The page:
When, later, he is unfaithful to Medea (unreasonable) then she wreaks havoc, using her chariot driven by two (duality) dragons. Like Circe, she is a goddess and cannot be destroyed.
While Jason does not enter the Underworld, unlike some other heroes, he deals with their denizens. When he comes up against the Harpies, he must use the skills of Orpheus to charm them. This Orpheus does with his singing; and Orpheus, as we have seen above, has visited the land of the dead (and so represents that power for Jason).
Relevance of the Hero Myth
Find the hidden tiger.
So in the picture below, find The Hidden Tiger. You will know - for sure - when you have found it. If in doubt ... you haven't.
The simple question - if you have not seen this picture before - is "how old is this lady"?
When you have your answer, show it to a friend and ask them. Eventually you will find someone who estimates the age decades different to your estimate. Go figure.
Seeing is believing - but then what do we see?
Ancient Alexandria was home to one of the greatest minds to walk this planet, namely Plotinus. Although he is considered a 'pagan'*, his writings have been hugely influential on Christian thought. He is considered by certain authorities to be equal in stature to Plato and Aristotle in terms of the power of his thought and ideas.
"that which has its centre everywhere and its circumference nowhere"
The soul is not something the body has, tucked away somewhere. Rather it is the limitless reality that is the source of all that the body can do.
Soul can be seen as midway between Spirit and Body. The body is limited in time and space. Spirit is eternal and without any limitation. Soul is the principle that connects the two.
The Soul is a mystery and will not reveal her secrets quickly or to those who are not prepared to make an effort to seek.
The Delphic Oracle rightly stated "Man Know Thyself", for that is the journey of the self-realisation of the Soul.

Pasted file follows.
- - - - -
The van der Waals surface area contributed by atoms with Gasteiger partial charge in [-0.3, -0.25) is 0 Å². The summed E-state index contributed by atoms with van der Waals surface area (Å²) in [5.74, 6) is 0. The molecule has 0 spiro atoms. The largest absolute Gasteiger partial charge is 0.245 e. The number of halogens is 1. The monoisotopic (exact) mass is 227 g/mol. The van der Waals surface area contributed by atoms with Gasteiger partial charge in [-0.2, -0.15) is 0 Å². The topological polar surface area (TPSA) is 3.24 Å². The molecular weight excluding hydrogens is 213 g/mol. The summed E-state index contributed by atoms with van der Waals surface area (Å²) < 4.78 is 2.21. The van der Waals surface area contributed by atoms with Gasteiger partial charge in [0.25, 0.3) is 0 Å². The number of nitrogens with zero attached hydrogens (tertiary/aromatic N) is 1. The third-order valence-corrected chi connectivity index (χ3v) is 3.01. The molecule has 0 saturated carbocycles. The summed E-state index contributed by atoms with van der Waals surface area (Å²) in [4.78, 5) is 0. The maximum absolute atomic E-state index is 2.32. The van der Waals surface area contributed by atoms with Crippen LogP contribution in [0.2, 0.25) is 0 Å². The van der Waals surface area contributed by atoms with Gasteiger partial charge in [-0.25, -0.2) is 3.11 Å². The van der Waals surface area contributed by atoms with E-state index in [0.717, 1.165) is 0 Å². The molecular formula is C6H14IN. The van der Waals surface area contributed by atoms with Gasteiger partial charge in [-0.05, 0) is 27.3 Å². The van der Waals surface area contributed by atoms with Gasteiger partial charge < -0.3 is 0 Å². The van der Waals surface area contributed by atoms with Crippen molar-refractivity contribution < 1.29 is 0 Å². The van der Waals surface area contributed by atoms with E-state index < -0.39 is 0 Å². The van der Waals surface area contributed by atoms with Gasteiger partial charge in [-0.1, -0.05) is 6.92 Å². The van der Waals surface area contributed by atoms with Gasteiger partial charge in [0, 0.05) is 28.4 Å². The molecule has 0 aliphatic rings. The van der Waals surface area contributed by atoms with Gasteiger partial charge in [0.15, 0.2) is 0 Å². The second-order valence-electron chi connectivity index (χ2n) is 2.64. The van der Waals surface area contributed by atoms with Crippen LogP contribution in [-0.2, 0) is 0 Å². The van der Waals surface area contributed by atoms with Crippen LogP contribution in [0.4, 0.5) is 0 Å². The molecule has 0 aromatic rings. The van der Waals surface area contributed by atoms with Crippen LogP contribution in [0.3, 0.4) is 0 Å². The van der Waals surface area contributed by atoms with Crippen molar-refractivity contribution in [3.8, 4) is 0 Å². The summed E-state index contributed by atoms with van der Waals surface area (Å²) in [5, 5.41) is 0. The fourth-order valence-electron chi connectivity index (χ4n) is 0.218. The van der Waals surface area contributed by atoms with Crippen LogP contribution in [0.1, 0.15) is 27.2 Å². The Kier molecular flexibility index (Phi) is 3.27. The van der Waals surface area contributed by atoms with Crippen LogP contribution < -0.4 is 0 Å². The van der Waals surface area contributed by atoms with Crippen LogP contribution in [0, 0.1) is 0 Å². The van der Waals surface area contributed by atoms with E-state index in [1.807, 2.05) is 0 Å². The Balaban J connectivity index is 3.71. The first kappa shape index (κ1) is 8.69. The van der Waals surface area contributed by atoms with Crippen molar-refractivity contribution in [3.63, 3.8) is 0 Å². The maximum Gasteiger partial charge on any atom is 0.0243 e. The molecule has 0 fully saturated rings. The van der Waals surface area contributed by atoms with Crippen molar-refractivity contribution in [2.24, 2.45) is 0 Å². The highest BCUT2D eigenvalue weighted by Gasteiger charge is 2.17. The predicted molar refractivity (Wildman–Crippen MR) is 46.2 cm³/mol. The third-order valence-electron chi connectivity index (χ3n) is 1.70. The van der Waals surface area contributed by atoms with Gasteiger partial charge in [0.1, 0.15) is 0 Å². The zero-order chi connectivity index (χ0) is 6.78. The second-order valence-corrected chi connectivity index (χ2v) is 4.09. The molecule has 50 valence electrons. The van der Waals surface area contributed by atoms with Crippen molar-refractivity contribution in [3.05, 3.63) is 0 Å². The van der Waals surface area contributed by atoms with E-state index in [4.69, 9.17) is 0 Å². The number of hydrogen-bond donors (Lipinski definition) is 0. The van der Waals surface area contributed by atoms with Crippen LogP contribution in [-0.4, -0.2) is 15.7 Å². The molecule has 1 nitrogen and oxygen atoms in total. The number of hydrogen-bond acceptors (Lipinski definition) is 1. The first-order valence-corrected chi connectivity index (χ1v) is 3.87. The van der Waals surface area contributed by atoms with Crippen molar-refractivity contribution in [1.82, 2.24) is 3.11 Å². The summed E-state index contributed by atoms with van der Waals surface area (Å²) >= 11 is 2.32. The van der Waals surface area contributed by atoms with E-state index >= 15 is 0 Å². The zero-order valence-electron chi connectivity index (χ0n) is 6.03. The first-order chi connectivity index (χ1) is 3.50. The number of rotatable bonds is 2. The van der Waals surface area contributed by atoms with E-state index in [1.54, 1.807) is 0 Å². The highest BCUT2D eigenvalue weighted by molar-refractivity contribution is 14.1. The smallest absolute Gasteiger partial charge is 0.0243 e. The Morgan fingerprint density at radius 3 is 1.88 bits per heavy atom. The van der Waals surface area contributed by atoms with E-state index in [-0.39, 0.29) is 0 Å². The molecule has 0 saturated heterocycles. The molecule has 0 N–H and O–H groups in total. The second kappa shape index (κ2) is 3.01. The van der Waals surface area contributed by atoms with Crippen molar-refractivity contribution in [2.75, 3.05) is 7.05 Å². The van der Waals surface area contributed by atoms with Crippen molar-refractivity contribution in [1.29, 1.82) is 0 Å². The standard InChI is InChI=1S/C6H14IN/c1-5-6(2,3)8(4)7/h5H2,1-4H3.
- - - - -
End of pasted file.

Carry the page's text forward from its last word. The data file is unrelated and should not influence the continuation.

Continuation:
The Soul is free, but that freedom may be curtailed by the Soul's own choices. The more she immerses herself in the world, its ways and its multiplicity, the less she will be likely to experience the simple unity of her essential nature. Identifying with the world, dims the awareness of that that is - to use Plotinus's word - Yonder (the Realm of the Divine Life)
The Soul is self-consciousness, or is the quality of self-consciousness. It is the principle that enables awareness of the continuity of self, throughout all the changes in an individual's condition. It provides the sense of 'I am'.
It would be wrong, though, to say that Soul can be defined as 'self-consciousness' as it is more than that.
The Soul is self-motivity. It moves itself, rather than being moved by another force outside itself (remember we are referring to the Soul here, not the body). In an earlier post here we mentioned the book Meditations on the Tarot. In that book, the anonymous author points out that the symbology of the arms and legs (on the Tarot cards), often refers to the will. The legs carry us where we want to go, once we decide to go. The arms and hands enable us to manipulate our environment, by picking up and letting go. When we act consciously, then that action (or movement) derives ultimately from the Soul. It is at the level of Soul that we have free will, rather than the level of the specific body.
The Soul is self-vitality. The Soul is alive and cannot die. It is not Life as such (that is a superior and Divine Principle) but it enables lesser natures to have life. This life is expressed through desires, instincts, appetites and similar. This is true of the individual Soul as well as what is described as World Soul.
The Soul is self-subsistent. The body and its faculties, as well as its characteristics and personality, persist over time. This permanence indicates a quality that 'stands under or sustains'. This is subsistence.
These aspects of the Soul and how they interelate are dealt with a a very fine book, recently republished after a thorough revision, called Plotinus and the Path to Liberation.
The Soul and the Mind
Just as Hermes guides Persephone home, and helps Odysseus in his return to Ithaca, the Higher Mind is companion to the Soul throughout its journey. These gnostic powers range from the senses and instincts shared with the animals, through the speculative powers shared with higher animals, to reason, that is Man's alone. But above the faculty of reason lies Intuition*, where truth is beheld as whole and complete. And above Intuition lies Nous.
The Soul on its path of return, has to master these different powers of gnosis. Each have their part to play. But the City of God (if we may put it that way) will only be revealed to the Intuitive vision. It cannot be simply reasoned about, as its origin lies above human reason. And dwelling in the City of God comes through nous. where the Soul is raised to the its Spiritual Essence.
World Soul, as an idea, is represented by Dionysus and by Osiris, and the myths of these two gods explain much about the relationship of World Soul to the Mundane World analogically 'below'. For more on the Mundane World click here and here.
Murray Morison is a novelist living in Crete